The Public’s Truth is a forum for communities to share real stories of how the “war on terrorism” and national security have adversely affected the lives of immigrants, refugees, and communities of color and to raise awareness of the scope and scale of attack upon civil liberties and human rights. On May 10, 2003, community members and interfaith leaders joined together with the Applied Research Center and the Buena Vista United Methodist Church in Alameda, California to bear witness to personal accounts of Bay Area residents’ experiences of new Homeland Security policies and practices, which have created a mounting civil liberties and human rights crisis not only in the Bay Area, but throughout the country.
The Public’s Truth on May 10 was the first of a series of gatherings that will be held across the nation to address this racial backlash and to establish a new public record of violations against civil liberties and human rights and link these stories to the stories and experiences of Japanese American internment during World War II.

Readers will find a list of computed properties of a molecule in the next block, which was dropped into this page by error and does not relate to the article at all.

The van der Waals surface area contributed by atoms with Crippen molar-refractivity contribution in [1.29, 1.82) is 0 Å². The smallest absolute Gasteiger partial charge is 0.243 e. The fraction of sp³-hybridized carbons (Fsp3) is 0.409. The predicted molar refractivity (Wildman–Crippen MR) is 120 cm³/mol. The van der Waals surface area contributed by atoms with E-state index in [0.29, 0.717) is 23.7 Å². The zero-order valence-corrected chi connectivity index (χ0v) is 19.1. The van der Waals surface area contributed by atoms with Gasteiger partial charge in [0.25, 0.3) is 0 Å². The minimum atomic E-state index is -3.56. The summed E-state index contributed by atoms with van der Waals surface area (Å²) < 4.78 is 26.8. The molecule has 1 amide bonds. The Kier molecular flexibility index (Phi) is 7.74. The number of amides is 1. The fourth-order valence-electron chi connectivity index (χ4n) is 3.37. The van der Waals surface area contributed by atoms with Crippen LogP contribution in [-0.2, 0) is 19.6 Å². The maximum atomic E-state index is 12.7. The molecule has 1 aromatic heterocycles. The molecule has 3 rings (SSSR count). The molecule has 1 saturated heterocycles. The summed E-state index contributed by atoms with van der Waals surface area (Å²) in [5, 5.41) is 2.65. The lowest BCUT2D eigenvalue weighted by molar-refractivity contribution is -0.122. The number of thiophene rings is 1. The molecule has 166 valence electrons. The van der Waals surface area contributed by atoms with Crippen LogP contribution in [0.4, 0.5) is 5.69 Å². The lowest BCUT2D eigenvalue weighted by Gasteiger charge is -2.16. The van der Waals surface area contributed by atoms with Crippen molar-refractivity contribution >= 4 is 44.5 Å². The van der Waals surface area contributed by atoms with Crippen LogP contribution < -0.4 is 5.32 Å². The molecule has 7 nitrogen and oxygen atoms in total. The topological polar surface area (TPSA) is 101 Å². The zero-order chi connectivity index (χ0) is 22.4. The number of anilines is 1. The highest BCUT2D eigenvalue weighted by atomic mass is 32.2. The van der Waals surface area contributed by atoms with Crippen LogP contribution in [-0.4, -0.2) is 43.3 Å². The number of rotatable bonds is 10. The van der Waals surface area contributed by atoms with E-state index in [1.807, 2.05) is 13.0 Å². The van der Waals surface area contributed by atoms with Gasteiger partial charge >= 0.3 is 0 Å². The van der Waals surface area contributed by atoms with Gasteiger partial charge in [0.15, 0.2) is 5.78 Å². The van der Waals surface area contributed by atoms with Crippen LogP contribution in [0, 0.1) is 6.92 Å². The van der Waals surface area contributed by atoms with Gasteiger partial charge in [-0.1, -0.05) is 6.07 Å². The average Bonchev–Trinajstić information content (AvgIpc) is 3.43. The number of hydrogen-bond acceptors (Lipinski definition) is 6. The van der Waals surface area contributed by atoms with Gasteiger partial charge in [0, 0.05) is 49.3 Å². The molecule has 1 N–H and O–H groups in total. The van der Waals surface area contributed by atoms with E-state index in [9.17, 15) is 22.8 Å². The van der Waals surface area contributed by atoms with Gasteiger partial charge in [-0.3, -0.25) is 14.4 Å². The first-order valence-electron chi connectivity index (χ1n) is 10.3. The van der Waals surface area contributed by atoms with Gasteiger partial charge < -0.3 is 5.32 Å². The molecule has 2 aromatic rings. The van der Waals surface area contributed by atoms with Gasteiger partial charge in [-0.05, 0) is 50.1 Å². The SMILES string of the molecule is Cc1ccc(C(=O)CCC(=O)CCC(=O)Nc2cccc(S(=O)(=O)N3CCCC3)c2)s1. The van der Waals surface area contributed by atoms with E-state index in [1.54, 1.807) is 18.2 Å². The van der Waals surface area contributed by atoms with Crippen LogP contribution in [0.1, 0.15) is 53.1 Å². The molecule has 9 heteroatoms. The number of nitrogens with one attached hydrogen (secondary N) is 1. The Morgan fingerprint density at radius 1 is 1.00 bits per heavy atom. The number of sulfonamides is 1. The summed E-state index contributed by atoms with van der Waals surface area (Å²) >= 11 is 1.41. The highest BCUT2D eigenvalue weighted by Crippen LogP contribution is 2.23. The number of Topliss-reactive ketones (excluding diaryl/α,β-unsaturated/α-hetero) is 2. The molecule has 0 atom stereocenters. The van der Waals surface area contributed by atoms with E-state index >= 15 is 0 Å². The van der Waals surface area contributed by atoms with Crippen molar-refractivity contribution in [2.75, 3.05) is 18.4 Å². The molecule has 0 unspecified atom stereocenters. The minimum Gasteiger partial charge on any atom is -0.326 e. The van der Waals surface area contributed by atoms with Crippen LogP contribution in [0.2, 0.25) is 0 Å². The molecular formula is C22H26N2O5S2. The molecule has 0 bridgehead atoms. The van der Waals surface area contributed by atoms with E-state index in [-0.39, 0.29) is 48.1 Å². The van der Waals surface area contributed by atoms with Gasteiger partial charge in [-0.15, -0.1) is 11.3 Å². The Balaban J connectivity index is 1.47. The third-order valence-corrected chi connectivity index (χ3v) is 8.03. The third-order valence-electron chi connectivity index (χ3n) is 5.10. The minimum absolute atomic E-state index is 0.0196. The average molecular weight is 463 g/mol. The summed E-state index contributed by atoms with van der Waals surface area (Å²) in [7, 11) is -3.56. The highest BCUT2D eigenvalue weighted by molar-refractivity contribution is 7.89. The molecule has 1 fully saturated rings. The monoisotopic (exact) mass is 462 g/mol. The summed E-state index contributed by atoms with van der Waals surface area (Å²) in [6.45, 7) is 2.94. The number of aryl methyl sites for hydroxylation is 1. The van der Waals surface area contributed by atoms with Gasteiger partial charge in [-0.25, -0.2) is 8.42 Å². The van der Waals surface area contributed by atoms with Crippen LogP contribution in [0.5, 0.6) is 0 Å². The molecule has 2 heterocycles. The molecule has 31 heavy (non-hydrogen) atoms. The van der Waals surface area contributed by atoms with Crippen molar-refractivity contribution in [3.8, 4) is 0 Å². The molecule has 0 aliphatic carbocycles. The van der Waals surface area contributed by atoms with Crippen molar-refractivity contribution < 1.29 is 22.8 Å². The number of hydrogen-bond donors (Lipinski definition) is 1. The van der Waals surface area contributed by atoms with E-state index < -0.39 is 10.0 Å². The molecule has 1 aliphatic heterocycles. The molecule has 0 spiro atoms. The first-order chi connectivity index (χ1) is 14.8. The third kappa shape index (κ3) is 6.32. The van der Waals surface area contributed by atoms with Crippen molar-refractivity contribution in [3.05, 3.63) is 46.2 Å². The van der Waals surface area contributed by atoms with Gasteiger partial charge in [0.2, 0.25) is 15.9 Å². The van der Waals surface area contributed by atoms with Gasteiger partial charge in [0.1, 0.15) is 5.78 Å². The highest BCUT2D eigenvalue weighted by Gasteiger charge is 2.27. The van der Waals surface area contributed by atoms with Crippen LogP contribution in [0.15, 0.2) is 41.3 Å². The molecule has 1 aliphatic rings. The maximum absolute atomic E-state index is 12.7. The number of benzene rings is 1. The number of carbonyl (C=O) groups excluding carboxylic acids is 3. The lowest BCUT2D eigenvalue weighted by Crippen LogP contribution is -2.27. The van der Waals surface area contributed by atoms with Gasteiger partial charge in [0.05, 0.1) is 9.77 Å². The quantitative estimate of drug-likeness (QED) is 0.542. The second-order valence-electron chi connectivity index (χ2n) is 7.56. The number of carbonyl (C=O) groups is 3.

Given the increased harassment, mass arrests, and deportations of immigrants—from Cambodia, Pakistan, Somalia, and other targeted nations—the idea of asking community members to publicly testify about civil rights violations has become increasingly problematic. Building upon the model of the Hate Free Zone-Campaign of Washington, the Public’s Truth forum enables affected in-dividuals to either present their stories in person or anonymously, through a designated community spokesperson, a member of their religious community, a civil rights leader, a union leader, a legal advocate, a com-munity organizer, or an elected official.
This document highlights samples of community testimony from the May 10 hearing and offers suggestions of ways communities can take action. A timeline of how the “War on Terrorism” has impacted communities is included.
The Public's Truth: Stories of Racial Profiling and the Attack on Civil Liberties Full Report. Download this report in PDF format.